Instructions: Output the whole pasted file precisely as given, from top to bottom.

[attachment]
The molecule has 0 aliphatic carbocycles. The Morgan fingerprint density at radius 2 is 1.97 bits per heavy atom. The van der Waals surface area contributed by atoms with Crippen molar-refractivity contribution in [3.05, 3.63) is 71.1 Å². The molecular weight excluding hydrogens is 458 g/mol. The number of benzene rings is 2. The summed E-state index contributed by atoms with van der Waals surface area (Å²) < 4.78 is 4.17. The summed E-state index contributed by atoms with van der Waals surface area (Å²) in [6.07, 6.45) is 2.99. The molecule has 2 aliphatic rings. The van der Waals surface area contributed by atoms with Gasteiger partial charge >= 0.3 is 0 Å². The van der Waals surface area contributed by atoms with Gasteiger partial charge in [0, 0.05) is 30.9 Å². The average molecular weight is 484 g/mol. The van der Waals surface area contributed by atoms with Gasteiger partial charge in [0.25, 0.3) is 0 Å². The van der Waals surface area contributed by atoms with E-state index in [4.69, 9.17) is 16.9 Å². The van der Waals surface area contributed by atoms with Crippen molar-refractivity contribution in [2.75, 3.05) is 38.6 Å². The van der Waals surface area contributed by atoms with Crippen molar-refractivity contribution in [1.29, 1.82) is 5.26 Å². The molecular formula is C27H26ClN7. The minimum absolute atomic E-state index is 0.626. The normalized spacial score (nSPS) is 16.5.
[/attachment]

The molecule has 0 aliphatic carbocycles. The Morgan fingerprint density at radius 2 is 1.97 bits per heavy atom. The van der Waals surface area contributed by atoms with Crippen molar-refractivity contribution in [3.05, 3.63) is 71.1 Å². The molecular weight excluding hydrogens is 458 g/mol. The number of benzene rings is 2. The summed E-state index contributed by atoms with van der Waals surface area (Å²) < 4.78 is 4.17. The summed E-state index contributed by atoms with van der Waals surface area (Å²) in [6.07, 6.45) is 2.99. The molecule has 2 aliphatic rings. The van der Waals surface area contributed by atoms with Gasteiger partial charge >= 0.3 is 0 Å². The van der Waals surface area contributed by atoms with Gasteiger partial charge in [0, 0.05) is 30.9 Å². The average molecular weight is 484 g/mol. The van der Waals surface area contributed by atoms with Gasteiger partial charge in [0.25, 0.3) is 0 Å². The van der Waals surface area contributed by atoms with E-state index in [4.69, 9.17) is 16.9 Å². The van der Waals surface area contributed by atoms with Crippen molar-refractivity contribution in [2.75, 3.05) is 38.6 Å². The van der Waals surface area contributed by atoms with Crippen molar-refractivity contribution in [1.29, 1.82) is 5.26 Å². The molecular formula is C27H26ClN7. The minimum absolute atomic E-state index is 0.626. The normalized spacial score (nSPS) is 16.5.